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Sunday, 6 July 2014

Ukraine Considers 8 Alternatives to Russian Gas | News | The Moscow Times

Ukraine Considers 8 Alternatives to Russian Gas | News | The Moscow Times:

Ukraine's Finance Ministry has published a list of eight paths to replacing its natural gas imports, an energy source that has been in peril since Russian gas giant Gazprom — previously the provider of half of Ukraine's gas — shut off deliveries last month.
"Each of the proposed courses may be developed subject to their feasibility in specific regions of Ukraine," the ministry said in a statement on its website.

Energy supply has preoccupied the Ukrainian government since Gazprom ceased deliveries of gas on June 16 following a series of failed price negotiations with Ukraine's state-owned gas company Naftogaz.

Acknowledging an impending energy crisis, the Ukrainian parliament on Friday passed in its first reading a law that could allow the government to tightly govern the energy sector in the case of limited gas supplies.
In the long term, the Finance Ministry's list recommends employing multiple energy alternatives to replace natural gas.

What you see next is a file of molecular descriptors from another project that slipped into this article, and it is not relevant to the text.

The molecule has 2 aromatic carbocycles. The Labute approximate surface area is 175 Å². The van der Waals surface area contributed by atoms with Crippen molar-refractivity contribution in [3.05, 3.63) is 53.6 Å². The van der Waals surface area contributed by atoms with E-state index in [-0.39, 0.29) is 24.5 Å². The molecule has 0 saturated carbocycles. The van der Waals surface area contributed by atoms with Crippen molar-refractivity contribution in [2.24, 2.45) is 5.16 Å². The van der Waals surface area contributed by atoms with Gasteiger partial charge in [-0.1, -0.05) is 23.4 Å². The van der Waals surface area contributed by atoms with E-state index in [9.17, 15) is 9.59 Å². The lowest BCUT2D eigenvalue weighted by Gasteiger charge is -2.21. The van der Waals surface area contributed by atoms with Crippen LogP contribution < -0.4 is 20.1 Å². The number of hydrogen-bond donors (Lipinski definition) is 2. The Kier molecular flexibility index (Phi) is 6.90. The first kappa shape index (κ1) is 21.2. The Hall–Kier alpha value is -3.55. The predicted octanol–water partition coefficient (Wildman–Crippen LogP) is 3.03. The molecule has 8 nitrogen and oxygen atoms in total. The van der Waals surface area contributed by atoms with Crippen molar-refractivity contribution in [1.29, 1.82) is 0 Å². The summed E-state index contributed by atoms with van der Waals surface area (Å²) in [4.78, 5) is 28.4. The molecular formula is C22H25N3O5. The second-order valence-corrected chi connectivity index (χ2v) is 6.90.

On the list is liquefied natural gas, or LNG, which could serve as "an alternative to Russian natural gas," the statement said. There are a number of outstanding issues, however, including locating suppliers, allocating land for the construction of LNG terminals and attaining permission from Turkey to transit gas through the Bosphorus, it said.
The ministry also proposed employing a number of unconventional fuels, including biofuels, or fuels produced from conversions of biomass; coal-water slurry, a fuel consisting of fine coal particles suspended in water; and synthesis gas, or syngas, produced via the gasification of coal.
Two particular kinds of syngas received their own spots on the list: synthetic natural gas, an analogue to natural gas produced through the gasification of coal, and a form of synthetic gas to be used in the chemical industry.
Other proposed measures include increasing domestic oil and gas production via deep drilling in Ukraine's Dnieper-Donets basin — a particularly costly solution — and employing storage heaters, or electric heaters that store thermal energy at night.
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